Ciliary zonules are a ring of fibrous structures anchoring the ciliary body with the lens of the eye. These are the structures that help to maintain the position of the lens in the optical path, and anchor muscles that change the shape of the lens to alter focus. When the ciliary muscles contract, the diameter of the ciliary muscle constricts, causing relaxation of the ciliary zonules and allowing the lens to become “thicker” which increases its refractive power allowing people to focus closer.
There is more discussion of ciliary zonules or zonnular fibers on Moran Core. Be sure to check out some of the pathology images from damaged zonules here.
These images were found in an image storage archive here at the Moran Eye Center, and we do not have any information about their origin, or details of their capture. They are however, excellent images and worthy of sharing. My thanks to James Gilman for finding them.
We have a new chapter in Webvision on The Role of Dopamine in Retinal Function by Elka Popova.
We have a new chapter in Webvision on The Architecture of The Human Fovea, by Helga Kolb, Ralph Nelson, Peter Ahnelt, Isabel Ortuño-Lizarán and Nicolas Cuenca
We have a new chapter in Webvision on What Is Glaucoma?, by David Krizaj.
Webvision is off to ARVO 2019! We look forward to seeing the latest in retinal and vision research, talking with colleagues, and entertaining ideas for new chapters in Webvision from the community. Find us at the meeting via Twitter (@Webvision1) and propose an idea!
Looking forward to seeing you there.
There are two postdoctoral opportunities in the laboratory of Maureen McCall at the University of Louisville.
- Post Doctoral fellowships to work on animal-based research into inhibitory subunit receptor specific inhibition in the visual responses of retinal ganglion cells. We plan to use optical, molecular (including AAV manipulation of protein expression), and electrophysiological tools to understand the roles of different glycine receptor subunits in the visually evoked responses of retinal ganglion cells.
- The McCall Laboratory is part of the University of Louisville Vision Science Center, which is a research group of 7 individuals who study visual function throughout the CNS. We are a multidisciplinary group whose research includes both basic and applied topics, involving visual processing in normal and diseased retina as well as other central visual targets. The VSC members have ongoing collaborations across labs.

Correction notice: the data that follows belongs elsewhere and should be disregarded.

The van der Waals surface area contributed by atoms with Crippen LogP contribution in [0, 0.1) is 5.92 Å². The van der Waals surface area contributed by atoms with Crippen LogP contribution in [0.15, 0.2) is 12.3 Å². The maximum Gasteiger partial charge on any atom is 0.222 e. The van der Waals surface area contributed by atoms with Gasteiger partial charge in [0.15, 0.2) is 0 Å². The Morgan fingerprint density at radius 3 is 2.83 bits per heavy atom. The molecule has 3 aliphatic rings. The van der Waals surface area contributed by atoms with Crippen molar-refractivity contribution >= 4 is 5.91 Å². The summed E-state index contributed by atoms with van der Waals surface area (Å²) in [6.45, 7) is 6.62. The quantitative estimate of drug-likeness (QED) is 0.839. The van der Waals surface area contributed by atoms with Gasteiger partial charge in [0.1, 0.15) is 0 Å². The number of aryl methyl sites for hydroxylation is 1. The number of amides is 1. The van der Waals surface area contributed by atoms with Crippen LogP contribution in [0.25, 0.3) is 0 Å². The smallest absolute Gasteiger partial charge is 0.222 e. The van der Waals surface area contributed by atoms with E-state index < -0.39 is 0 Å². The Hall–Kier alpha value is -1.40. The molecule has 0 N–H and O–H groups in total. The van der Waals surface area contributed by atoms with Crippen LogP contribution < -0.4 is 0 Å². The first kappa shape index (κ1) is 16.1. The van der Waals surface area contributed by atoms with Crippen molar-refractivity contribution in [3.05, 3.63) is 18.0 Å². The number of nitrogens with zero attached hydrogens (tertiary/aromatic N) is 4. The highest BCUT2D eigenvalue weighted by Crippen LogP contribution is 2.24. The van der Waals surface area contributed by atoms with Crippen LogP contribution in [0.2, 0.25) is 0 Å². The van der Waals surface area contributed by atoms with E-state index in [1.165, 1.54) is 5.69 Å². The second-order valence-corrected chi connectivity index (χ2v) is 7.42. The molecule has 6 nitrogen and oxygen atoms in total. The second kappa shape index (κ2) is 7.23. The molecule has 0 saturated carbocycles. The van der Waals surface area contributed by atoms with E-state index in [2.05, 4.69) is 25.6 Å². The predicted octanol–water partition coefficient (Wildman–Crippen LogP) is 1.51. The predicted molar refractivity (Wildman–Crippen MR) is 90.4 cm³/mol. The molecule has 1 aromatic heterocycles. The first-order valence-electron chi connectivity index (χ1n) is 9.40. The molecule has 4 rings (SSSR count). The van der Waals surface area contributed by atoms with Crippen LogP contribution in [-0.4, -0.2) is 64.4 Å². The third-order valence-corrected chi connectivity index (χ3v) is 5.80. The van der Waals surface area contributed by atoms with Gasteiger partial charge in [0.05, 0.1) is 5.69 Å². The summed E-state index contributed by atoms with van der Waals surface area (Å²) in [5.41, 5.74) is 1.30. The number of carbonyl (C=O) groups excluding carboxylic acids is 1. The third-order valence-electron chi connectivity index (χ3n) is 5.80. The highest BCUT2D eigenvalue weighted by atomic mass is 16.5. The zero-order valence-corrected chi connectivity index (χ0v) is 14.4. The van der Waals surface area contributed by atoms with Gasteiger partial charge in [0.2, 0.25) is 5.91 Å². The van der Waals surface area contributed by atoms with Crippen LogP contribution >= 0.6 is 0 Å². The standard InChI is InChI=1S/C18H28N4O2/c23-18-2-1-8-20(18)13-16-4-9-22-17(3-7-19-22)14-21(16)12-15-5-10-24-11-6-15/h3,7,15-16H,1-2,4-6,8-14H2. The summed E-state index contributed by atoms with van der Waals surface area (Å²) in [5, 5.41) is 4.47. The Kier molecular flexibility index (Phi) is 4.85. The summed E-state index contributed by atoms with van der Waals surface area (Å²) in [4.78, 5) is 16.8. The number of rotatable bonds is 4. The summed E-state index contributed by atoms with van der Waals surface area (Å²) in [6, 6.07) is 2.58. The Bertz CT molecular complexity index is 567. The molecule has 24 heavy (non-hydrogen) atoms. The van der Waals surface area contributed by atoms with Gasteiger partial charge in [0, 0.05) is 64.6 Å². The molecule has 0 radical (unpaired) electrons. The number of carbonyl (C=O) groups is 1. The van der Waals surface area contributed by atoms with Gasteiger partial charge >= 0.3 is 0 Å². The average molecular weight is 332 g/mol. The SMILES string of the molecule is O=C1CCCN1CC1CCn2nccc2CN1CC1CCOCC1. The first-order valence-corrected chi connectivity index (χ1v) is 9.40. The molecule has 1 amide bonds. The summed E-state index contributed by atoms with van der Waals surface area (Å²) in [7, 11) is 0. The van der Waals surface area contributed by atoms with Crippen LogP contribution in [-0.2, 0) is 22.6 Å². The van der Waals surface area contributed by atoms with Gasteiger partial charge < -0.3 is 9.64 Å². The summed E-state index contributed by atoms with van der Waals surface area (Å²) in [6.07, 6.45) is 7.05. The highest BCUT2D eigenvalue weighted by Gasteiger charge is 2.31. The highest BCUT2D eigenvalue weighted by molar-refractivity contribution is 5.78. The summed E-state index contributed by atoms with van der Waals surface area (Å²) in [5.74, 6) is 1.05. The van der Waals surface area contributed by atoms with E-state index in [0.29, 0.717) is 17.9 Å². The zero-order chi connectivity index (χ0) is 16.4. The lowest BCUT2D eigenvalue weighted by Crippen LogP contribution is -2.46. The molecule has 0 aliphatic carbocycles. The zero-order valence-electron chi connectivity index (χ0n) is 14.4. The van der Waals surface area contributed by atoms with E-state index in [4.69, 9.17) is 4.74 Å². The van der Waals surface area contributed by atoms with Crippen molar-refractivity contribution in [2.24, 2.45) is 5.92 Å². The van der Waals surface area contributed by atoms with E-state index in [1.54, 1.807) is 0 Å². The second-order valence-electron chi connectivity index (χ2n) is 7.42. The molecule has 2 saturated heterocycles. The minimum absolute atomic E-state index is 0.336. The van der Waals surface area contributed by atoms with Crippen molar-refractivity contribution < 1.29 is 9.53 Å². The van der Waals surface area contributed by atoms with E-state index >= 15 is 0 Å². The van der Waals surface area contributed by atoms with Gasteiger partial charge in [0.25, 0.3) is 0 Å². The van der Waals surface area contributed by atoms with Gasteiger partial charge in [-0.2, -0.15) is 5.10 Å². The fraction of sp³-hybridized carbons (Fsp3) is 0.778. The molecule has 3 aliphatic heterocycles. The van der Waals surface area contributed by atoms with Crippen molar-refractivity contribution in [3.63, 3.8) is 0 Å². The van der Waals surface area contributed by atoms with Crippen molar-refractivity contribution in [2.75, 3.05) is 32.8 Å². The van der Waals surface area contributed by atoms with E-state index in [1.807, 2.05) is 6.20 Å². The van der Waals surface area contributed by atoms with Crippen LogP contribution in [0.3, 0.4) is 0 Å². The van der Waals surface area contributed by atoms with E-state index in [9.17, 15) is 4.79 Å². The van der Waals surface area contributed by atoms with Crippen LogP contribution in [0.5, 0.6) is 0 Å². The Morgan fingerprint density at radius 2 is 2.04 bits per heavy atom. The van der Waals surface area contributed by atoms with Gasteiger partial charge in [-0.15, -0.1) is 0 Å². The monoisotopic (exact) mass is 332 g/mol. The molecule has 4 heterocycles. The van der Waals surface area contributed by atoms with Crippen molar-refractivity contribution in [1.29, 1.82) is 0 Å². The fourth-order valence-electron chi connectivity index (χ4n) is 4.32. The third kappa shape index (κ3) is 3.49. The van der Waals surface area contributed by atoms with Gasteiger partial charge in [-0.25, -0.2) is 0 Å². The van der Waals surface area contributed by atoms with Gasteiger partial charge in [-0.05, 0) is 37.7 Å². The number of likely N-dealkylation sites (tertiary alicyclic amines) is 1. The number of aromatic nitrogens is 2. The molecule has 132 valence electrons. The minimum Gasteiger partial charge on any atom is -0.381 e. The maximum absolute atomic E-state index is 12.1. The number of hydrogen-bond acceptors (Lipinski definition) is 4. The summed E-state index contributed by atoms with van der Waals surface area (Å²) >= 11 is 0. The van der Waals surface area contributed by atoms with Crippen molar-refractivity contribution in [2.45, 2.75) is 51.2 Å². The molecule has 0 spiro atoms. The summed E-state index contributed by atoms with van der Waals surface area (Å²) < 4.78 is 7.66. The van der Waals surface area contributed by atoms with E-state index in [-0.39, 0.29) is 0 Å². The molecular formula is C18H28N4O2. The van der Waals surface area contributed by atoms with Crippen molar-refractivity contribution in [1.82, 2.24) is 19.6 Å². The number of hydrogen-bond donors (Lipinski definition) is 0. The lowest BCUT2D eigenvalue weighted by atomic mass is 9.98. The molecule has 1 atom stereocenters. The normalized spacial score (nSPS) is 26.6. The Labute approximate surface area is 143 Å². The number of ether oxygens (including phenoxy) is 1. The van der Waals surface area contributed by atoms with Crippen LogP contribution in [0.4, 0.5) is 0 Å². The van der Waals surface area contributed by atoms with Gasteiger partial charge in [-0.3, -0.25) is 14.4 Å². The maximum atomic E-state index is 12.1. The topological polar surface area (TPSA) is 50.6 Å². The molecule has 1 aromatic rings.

- The McCall has several on-going collaborations both within and outside University of Louisville and publications from the lab appear in a variety of neuroscience and vision related journals.
- Two post docs are sought to join an going project, that has just received 5 years of funding from the NEI. In the project we will continue to examine the role of glycinergic inhibition in shaping the visual responses of retinal ganglion cells, a long term focus of the McCall lab. We will manipulate the expression of glycine subunit using molecular techniques and viral vectors. Experience in electrophysiological techniques, specifically whole cell patch clamp is required, although experience in retinal neuroscience is NOT. The opportunity to learn molecular biological, biochemical and imaging approaches is available.
ONLY PhDs with experience in electrophysiological and/or single cell functional imaging will be considered.
Other important requirements:
Highly motivated, team players.
Solid publication record.
Experience with whole cell patch clamp recordings.
All levels of experience are welcome and salary is commensurate with experience (NIH postdoctoral salary scale).
Please send your CV which includes the name and contact information of at least two references , to:
In Webvision news, we have gone through some changes here, mostly under the hood, though some will have changed the appearance of Webvision subtly.